Confidence, Control, and Power in Negotiations (ChatGTP style)
This week Savage Macbeth has the theme 'Confidence, Control and Power' to present at the Equal Engineers Conference in London. With ChatGTP being the new big thing, I thought it might be fun to find out what content it might produce for a blog of this nature (and find out if I can be replaced as the blog writer!). The results are as follows.
“Confidence, control, and power are all critical components of successful negotiations. When you enter a negotiation with confidence, you are more likely to make clear and effective arguments, and you are less likely to be intimidated or swayed by the other party. When you have control, you are better able to steer the negotiation in the direction you want, and you are more likely to reach a mutually acceptable agreement. When you have power, you are in a position of strength, and you are able to exert a greater influence on the outcome of the negotiation.
To build confidence, it's important to be well prepared. Do your research, gather all the relevant information, and make a list of the arguments you want to make. This will help you to feel more in control, and it will give you a roadmap to follow during the negotiation.
Another way to build confidence is to practice active listening. This means paying close attention to what the other party is saying and making a genuine effort to understand their perspective. When you understand their perspective, you are better able to respond to their arguments, and you are less likely to be intimidated or swayed by their position.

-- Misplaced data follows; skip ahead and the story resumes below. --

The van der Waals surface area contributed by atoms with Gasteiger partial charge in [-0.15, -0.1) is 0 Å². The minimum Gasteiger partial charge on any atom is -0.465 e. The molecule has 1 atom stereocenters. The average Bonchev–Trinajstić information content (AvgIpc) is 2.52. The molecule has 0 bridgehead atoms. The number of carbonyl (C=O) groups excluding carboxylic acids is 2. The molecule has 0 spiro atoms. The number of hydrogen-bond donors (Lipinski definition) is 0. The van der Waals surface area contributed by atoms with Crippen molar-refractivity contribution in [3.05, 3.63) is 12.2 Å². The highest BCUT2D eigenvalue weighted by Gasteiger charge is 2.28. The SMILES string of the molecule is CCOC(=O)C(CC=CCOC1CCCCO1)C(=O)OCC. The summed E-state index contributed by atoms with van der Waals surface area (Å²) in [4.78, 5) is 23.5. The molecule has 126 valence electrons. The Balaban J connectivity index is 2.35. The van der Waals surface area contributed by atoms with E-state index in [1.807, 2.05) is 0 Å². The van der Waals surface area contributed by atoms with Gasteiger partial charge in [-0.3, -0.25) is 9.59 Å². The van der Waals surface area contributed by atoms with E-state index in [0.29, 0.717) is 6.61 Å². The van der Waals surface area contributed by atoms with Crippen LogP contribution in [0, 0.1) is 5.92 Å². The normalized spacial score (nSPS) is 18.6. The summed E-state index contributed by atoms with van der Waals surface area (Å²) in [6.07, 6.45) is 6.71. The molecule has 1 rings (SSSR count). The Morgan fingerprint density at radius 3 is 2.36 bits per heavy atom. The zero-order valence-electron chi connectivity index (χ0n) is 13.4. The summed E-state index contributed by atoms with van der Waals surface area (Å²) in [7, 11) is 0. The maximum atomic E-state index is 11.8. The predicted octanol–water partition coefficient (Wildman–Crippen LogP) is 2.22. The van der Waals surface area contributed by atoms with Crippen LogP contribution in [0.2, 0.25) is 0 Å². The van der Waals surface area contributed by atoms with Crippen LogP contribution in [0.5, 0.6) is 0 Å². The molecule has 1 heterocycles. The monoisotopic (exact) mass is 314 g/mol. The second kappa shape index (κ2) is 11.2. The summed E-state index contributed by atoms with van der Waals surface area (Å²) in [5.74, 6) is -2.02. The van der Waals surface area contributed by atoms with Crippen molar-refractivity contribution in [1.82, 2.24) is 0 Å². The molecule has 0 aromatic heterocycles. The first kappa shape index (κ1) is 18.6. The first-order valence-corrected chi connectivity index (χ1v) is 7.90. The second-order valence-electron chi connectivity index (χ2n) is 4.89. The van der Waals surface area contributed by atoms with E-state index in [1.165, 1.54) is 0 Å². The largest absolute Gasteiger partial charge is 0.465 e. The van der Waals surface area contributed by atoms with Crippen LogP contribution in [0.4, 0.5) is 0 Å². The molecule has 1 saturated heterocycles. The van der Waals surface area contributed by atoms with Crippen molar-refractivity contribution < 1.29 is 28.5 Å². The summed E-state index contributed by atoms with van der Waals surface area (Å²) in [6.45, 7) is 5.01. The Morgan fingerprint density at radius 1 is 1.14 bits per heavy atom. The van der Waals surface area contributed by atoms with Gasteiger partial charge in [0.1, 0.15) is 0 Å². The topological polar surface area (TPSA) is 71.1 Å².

To maintain control, it's important to have a clear understanding of your goals and objectives. This will help you to stay focused and to avoid getting side tracked by issues that are not relevant to your interests. It's also important to be flexible and to be open to alternative solutions. This will help you to find mutually acceptable solutions, and it will give you greater control over the outcome of the negotiation.
Finally, to build power, it's important to establish your credentials and to demonstrate your expertise. When you are seen as an expert in your field, you are more likely to be respected and listened to by the other party, and you are in a stronger position to negotiate effectively.
In conclusion, confidence, control, and power are all critical components of successful negotiations. By being well prepared, practicing active listening, having a clear understanding of your goals, being flexible and open to alternative solutions, and establishing your credentials, you can increase your chances of success and reach a mutually acceptable agreement”.
So how has the AI fared against someone with more than 20 years teaching this subject?
Well, whilst it's very prescriptive and sticks to the brief like bees to honey, I have to say that I’m quite impressed by the answers. If I had to pick areas where improvements could be made it would be the following:
Confidence is a human emotion. If we’re not confident (e.g. fearful) it might be for a number of different reasons – it might be level of experience, the magnitude of the task, time pressure etc. If we can understand the reason for the lack of confidence we can address it.
It is a little short on the ‘how’ part. By our reckoning, there’s over 100 different skills a negotiator might use and many different models or processes that can be followed. Understanding these will provide the negotiator with more control.
The balance of power between you and your counterpart needs to be assessed ‘objectively’. We frequently see people negotiate with themselves before they even engage with the other side. We also often view people who underestimate their own power and overestimate the power on the other side of the table (see the confidence bullet above).
All in all, pretty good though – although I don’t think I’m out of a job just yet!
Sam Macbeth, 31st January 2023
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